“He was always doing these things that guitars were forbidden from doing”: Steve Hackett on Jeff Beck’s “naughty” playing

The guitarist also admits to having the late Beck on his mind while using a tremolo bridge in his own songs.

Jeff beck and Steve Hackett

Image: Rick Kern / Steve Jennings / Getty Images

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Genesis guitarist Steve Hackett has spoken about the great Jeff Beck’s “naughty” guitar playing and its influence on his own music.

In the latest episode of the Now Spinning Magazine podcast, Hackett – whose new album The Circus and The Nightwhale arrives this later month – tells host Phil Aston [via Killer Guitar Rigs]: “I was affected quite profoundly by the death of Jeff Beck, who I am such a huge fan of.”

“And I noticed on one of the things they put up on YouTube that he’d always considered himself to be ‘naughty,’ which is a word that you would use for a child. But if there’s a naughtiness in it, he was constructively always doing these things that guitars were forbidden from doing, or no one had tried it out.”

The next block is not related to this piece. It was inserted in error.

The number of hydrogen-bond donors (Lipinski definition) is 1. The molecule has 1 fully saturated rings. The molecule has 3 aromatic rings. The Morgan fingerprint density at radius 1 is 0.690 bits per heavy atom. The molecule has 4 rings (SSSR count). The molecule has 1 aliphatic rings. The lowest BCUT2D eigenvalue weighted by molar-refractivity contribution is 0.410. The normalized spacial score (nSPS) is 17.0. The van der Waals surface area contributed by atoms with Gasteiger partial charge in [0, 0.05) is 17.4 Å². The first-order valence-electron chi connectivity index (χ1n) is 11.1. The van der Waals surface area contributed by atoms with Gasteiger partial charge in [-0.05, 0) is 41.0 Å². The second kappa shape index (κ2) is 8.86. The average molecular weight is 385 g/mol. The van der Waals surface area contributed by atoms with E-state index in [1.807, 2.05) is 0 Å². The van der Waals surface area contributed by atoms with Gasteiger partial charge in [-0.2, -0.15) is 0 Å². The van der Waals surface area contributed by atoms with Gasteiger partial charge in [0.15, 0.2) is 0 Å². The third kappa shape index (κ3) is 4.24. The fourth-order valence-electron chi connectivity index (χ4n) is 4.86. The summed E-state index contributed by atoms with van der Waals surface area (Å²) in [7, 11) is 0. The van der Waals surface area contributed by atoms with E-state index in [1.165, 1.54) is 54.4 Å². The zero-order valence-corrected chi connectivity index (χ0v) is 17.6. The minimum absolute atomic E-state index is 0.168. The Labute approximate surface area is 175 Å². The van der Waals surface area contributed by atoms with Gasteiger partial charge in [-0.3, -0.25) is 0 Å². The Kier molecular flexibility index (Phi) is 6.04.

“So I understand the use of the word and, and as I was playing – as ever – I was thinking, ‘Is this a tone that he would have liked? Would he have approved this use of a tremolo arm?’ Because obviously, he was the king of tremolo arms,” says Hackett.

“And in terms of someone tonally, totally in control of his instrument – or so it seemed to the rest of us. That use of clean-one-minute, distorted-the-next whammy bar – not the volume pedal, but the volume pot on the guitar – quite a juggling act, all of that.”

Of the late guitar legend’s influence, Hackett concludes: “So, yeah, I felt I was paying homage, if not channelling, and thinking, ‘I hope this is worthy of what he has shown us that guitars can do.’”

Elsewhere in the chat, the guitarist also explained his songwriting process, saying that for him, “songs evolve” and that they “don’t usually appear chronologically”.

“It’s a little bit like borrowing a leaf out of something John Lennon said. He said ‘you have ideas, you join them up later.’ That’s as much of a pointer as you’ll ever get in terms of how to write a great tune from the master’s pen.”


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